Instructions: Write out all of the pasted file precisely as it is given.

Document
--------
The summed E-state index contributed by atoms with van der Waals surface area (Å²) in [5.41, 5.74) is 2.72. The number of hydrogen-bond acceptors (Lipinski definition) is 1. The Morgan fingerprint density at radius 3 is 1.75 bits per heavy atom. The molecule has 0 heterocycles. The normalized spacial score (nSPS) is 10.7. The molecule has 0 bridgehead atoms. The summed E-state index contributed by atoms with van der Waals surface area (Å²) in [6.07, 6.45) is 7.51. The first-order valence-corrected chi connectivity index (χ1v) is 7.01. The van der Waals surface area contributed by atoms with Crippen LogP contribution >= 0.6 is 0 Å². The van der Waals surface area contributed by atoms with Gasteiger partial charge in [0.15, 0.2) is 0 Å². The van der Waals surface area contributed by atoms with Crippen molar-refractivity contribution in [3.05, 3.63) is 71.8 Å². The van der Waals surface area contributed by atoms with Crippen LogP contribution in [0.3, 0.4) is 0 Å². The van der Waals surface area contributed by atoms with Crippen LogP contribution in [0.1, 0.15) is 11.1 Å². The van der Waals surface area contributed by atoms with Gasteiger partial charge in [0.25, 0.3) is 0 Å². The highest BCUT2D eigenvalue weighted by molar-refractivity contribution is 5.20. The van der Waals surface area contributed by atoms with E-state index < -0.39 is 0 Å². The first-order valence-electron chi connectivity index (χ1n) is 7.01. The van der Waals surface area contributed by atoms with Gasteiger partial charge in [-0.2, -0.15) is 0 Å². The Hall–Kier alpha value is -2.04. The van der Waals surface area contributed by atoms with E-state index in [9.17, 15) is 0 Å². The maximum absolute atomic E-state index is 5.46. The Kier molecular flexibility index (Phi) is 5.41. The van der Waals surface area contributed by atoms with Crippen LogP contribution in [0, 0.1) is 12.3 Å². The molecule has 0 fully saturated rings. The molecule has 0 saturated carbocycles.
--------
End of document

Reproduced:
The summed E-state index contributed by atoms with van der Waals surface area (Å²) in [5.41, 5.74) is 2.72. The number of hydrogen-bond acceptors (Lipinski definition) is 1. The Morgan fingerprint density at radius 3 is 1.75 bits per heavy atom. The molecule has 0 heterocycles. The normalized spacial score (nSPS) is 10.7. The molecule has 0 bridgehead atoms. The summed E-state index contributed by atoms with van der Waals surface area (Å²) in [6.07, 6.45) is 7.51. The first-order valence-corrected chi connectivity index (χ1v) is 7.01. The van der Waals surface area contributed by atoms with Crippen LogP contribution >= 0.6 is 0 Å². The van der Waals surface area contributed by atoms with Gasteiger partial charge in [0.15, 0.2) is 0 Å². The van der Waals surface area contributed by atoms with Crippen molar-refractivity contribution in [3.05, 3.63) is 71.8 Å². The van der Waals surface area contributed by atoms with Crippen LogP contribution in [0.3, 0.4) is 0 Å². The van der Waals surface area contributed by atoms with Crippen LogP contribution in [0.1, 0.15) is 11.1 Å². The van der Waals surface area contributed by atoms with Gasteiger partial charge in [0.25, 0.3) is 0 Å². The highest BCUT2D eigenvalue weighted by molar-refractivity contribution is 5.20. The van der Waals surface area contributed by atoms with E-state index < -0.39 is 0 Å². The first-order valence-electron chi connectivity index (χ1n) is 7.01. The van der Waals surface area contributed by atoms with Gasteiger partial charge in [-0.2, -0.15) is 0 Å². The Hall–Kier alpha value is -2.04. The van der Waals surface area contributed by atoms with E-state index in [9.17, 15) is 0 Å². The maximum absolute atomic E-state index is 5.46. The Kier molecular flexibility index (Phi) is 5.41. The van der Waals surface area contributed by atoms with Crippen LogP contribution in [0, 0.1) is 12.3 Å². The molecule has 0 fully saturated rings. The molecule has 0 saturated carbocycles.